• Gonzalo Reyes Rodríguez. Technoir I, from the series, New Photographs, 2021. Colour photographs, editions of 3. Courtesy of the Artist.

This artwork is 20 by 30 inches, or the lengths from fingertip to elbow high and fingertip to shoulder wide. A number of portrait images are arranged on a black mat background. The two central photos feature their subjects partially veiled by the lines of artificial light through horizontal blinds. The men in these photos stare provocatively into the camera in relaxed or supine positions. The photos surrounding these centre images are all placed so that only part of them are visible, the people in them either partially cropped or obscured by flash or low exposure.

  • Gonzalo Reyes Rodríguez. Untitled, from the series, New Photographs, 2021. Colour photographs, editions of 3. Courtesy of the Artist.

On a dark green mat with lighter green gridlines, five photos are foregrounded. They feature two close ups of men of colour with light brown and olive skin and dark hair. The person on the left has loose waves of brown hair, a clean-shaven face, and is wearing a blue windbreaker. He rests his chin in his left palm and looks out at the viewer. The person on the right has tight black coiled hair, a short beard and moustache, and leans back with his left hand behind his head, elbow out and eyes closed. He is wearing a black t-shirt and grey glasses. The three other photos are more widely focused, the environments of their subjects more visible than the closeups. One person dances, caught mid-air within a square border made of floor lights; another sits in the windowsill of an apartment with knees up, other apartment balconies visible behind him; and in a sepia-tinged photo, a person sleeps, head tilted towards the doorway as light streams in through a window behind them.

  • Gonzalo Reyes Rodríguez. Untitled (Piso de Isaac), from the series, New Photographs, 2021. Colour photographs, editions of 3. Courtesy of the Artist.

Approximately the size of a sheet of legal paper, this piece presents two images encompassed by the black frame–the larger image is in the foreground and frames a small portrait within it. The foreground fills the frame and shows a window with sheer white curtains glowing from a golden hour sunset. A grey cityscape lays beyond the glass while the ledge is filled with various potted plants and flowers. Through a cut-out window in the bottom third of the image, an inset rectangular photo with a white border shows a dimly lit and shadowed image of a man illuminated by amber light through slats of horizontal blinds. He is bare chested and laying back on one side, his arm raised over his head. There is a band of shadow falling diagonally across his face.

  • Gonzalo Reyes Rodríguez. Untitled (Madonna), from the series, New Photographs, 2021. Colour photographs, editions of 3. Courtesy of the Artist.

This piece is about the size of a leaf of legal paper in landscape orientation. Two images are encompassed by the frame. The larger image is in the foreground and frames a small portrait within it. The foreground fills the frame with blues, white, grey, green, and red of a zoomed-in blanket resembling a large painted mural. The illustration features two historically dressed figures during the Mexican Revolution: a man with wide hat, dark hair, and moustache; and a woman with dark hair and a flouncing, off-the-shoulder, blue dress. She holds a staff tied with the Mexican flag. In the centre, an inset rectangular photo with white border shows a young man with dark wavy hair looking directly into the camera. His hands are parked in his pockets, angling his elbows slightly back. He wears a faded white graphic t-shirt with an 80s-era Madonna (circa her Blonde Ambition era).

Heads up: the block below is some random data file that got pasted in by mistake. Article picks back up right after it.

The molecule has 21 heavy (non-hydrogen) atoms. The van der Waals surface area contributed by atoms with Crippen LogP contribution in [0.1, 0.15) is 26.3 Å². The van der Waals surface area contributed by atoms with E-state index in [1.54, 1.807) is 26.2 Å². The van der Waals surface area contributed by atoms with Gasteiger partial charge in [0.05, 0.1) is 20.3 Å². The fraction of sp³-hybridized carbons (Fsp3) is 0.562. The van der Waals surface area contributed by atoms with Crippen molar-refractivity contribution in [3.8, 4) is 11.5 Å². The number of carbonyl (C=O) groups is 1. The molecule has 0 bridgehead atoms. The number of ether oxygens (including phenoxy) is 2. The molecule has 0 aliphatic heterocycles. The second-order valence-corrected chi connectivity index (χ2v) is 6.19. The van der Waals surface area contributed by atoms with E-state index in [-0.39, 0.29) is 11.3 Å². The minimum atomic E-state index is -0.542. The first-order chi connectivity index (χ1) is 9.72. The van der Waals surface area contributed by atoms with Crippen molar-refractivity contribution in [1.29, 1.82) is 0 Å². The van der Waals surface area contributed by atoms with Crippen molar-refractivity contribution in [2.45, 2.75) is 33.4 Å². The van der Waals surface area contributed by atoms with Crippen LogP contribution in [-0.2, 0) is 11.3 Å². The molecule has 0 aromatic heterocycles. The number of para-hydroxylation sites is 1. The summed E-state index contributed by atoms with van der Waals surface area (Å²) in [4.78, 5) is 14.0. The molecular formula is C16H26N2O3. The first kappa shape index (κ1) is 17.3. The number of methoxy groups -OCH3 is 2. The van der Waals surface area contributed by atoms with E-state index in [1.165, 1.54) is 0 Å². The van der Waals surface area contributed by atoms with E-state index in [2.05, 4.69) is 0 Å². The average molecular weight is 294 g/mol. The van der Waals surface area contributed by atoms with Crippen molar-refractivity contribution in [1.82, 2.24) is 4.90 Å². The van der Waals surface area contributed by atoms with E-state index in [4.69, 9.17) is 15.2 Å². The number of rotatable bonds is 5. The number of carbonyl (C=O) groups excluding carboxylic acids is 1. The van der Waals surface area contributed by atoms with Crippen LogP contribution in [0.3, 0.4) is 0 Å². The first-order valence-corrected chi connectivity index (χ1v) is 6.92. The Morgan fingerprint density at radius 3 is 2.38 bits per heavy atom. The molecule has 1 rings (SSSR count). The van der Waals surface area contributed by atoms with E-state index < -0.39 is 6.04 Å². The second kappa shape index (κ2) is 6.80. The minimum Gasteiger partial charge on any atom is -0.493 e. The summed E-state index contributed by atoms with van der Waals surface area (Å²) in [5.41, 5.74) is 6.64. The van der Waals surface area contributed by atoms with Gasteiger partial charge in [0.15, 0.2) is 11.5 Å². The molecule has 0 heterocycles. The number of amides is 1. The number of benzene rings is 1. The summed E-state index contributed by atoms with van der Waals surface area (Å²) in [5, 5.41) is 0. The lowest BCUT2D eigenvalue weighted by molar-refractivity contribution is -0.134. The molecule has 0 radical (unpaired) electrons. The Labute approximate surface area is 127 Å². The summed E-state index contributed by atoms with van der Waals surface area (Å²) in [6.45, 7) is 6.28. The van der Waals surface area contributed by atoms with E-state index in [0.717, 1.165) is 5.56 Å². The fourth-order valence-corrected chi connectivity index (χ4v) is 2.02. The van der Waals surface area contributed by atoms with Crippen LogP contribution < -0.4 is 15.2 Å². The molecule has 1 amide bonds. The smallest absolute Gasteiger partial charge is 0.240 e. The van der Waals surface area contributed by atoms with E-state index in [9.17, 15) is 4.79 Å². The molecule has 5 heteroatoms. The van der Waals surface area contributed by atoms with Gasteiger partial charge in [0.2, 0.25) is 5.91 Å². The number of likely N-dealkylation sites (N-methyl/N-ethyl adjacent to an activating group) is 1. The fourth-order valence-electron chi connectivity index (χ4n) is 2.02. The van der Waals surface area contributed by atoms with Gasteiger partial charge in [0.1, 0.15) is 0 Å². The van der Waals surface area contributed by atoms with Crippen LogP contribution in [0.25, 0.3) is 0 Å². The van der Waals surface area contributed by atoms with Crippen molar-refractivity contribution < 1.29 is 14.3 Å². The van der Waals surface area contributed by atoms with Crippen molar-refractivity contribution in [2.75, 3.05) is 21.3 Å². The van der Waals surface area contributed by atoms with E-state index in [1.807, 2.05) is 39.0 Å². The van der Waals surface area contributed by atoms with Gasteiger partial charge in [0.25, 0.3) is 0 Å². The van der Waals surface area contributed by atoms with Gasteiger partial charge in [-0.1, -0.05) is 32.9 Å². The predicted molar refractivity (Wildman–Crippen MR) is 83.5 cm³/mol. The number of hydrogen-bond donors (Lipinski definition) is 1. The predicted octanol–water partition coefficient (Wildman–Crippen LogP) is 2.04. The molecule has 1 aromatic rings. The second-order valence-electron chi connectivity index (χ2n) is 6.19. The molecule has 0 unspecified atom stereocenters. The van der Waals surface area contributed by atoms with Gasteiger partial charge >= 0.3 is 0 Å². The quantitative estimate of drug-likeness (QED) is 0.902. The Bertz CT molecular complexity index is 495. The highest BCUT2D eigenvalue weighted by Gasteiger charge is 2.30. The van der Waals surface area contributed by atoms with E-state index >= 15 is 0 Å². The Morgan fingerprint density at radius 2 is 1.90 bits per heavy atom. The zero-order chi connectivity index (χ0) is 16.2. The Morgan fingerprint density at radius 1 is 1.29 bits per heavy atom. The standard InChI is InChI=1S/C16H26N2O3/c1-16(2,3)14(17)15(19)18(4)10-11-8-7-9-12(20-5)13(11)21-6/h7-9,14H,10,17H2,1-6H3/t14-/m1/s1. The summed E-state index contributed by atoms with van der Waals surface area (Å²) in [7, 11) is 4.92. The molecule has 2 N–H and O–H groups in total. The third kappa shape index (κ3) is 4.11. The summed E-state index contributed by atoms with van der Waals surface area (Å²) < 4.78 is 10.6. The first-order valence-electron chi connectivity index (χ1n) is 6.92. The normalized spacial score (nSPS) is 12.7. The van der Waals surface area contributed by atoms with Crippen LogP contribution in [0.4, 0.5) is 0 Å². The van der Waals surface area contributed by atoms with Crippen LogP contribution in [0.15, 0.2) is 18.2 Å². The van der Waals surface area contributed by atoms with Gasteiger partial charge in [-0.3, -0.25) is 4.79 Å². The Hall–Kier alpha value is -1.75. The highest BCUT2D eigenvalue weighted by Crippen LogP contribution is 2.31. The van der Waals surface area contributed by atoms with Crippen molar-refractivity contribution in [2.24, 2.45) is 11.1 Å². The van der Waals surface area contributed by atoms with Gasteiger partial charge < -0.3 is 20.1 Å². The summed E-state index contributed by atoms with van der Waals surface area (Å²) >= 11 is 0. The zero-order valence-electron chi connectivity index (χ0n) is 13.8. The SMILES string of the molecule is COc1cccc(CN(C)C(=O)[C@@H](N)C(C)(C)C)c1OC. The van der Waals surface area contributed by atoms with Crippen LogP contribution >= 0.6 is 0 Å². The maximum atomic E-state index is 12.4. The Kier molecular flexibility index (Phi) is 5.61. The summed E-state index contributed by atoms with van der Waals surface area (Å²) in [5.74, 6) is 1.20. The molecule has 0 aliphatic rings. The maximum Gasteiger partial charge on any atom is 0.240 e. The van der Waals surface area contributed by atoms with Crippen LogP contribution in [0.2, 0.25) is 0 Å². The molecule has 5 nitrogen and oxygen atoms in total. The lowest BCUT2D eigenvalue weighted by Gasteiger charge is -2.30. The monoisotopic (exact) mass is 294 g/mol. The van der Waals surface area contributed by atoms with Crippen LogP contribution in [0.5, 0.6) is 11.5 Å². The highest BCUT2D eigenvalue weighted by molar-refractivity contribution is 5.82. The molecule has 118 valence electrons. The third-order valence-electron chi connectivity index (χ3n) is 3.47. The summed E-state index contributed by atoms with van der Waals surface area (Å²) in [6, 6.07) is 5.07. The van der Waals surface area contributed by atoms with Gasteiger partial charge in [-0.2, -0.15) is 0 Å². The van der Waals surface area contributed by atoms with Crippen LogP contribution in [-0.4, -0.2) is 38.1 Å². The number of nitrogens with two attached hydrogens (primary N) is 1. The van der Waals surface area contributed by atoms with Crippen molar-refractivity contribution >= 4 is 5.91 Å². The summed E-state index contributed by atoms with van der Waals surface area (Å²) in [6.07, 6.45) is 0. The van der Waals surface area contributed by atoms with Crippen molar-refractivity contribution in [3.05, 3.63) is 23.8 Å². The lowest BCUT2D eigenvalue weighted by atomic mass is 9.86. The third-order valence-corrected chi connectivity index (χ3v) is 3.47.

5. Alec Aliknak Banksland. Printmaker: Mona Ohoveluk. Granny Teaches Grandson, 1986. Stencil on paper, Co-op 1/3. Winnipeg Art Gallery, Gift of Holman Eskimo Co-operative, G-90-399.

Utilizing a colour palette of blues, greys, and brown, Granny Teaches Grandson shows the pair in full winter clothing: parkas, pants, kamiit (boots), and mittens, all of which are dark and medium blue with light grey trim. Granny holds Grandson’s hand on her left and a pole on her right. Her face is light brown, wrinkled with age and experience, and tattooed in the traditional style of the Inuvialuit. Grandson’s face is turned up to hers, his back facing the viewer. She smiles as they run after three geese. Granny is showing the child how to catch geese on the ground by throwing a bolas line at their legs to prevent the geese from flying, making them easy to catch without weapons. In this print, the line wraps around the leg of a goose who runs along the ground while the other two are in mid-flight.


6. Elsie Klengenberg. Granny Teaches Grandchildren, 1992. Stencil on paper, Co-op Proof/50. Winnipeg Art Gallery, Gift of Holman Eskimo Co-operative, G-92-234.

This softly rendered illustration shows a group of three children, an older youth, and a grandmother in the centre of the frame. The piece is 1.5 by 2 feet, or the size of a large computer screen. Dressed warmly in calf-high kamiit (caribou or seal skin boots) and earth-toned parkas with fur trim around the hood and collar, their black-brown hair hangs down their back, tucked into the parka hood. They sit in a circle around an agvik (board to clean seal skins) made of hide and stretched flat on the ground.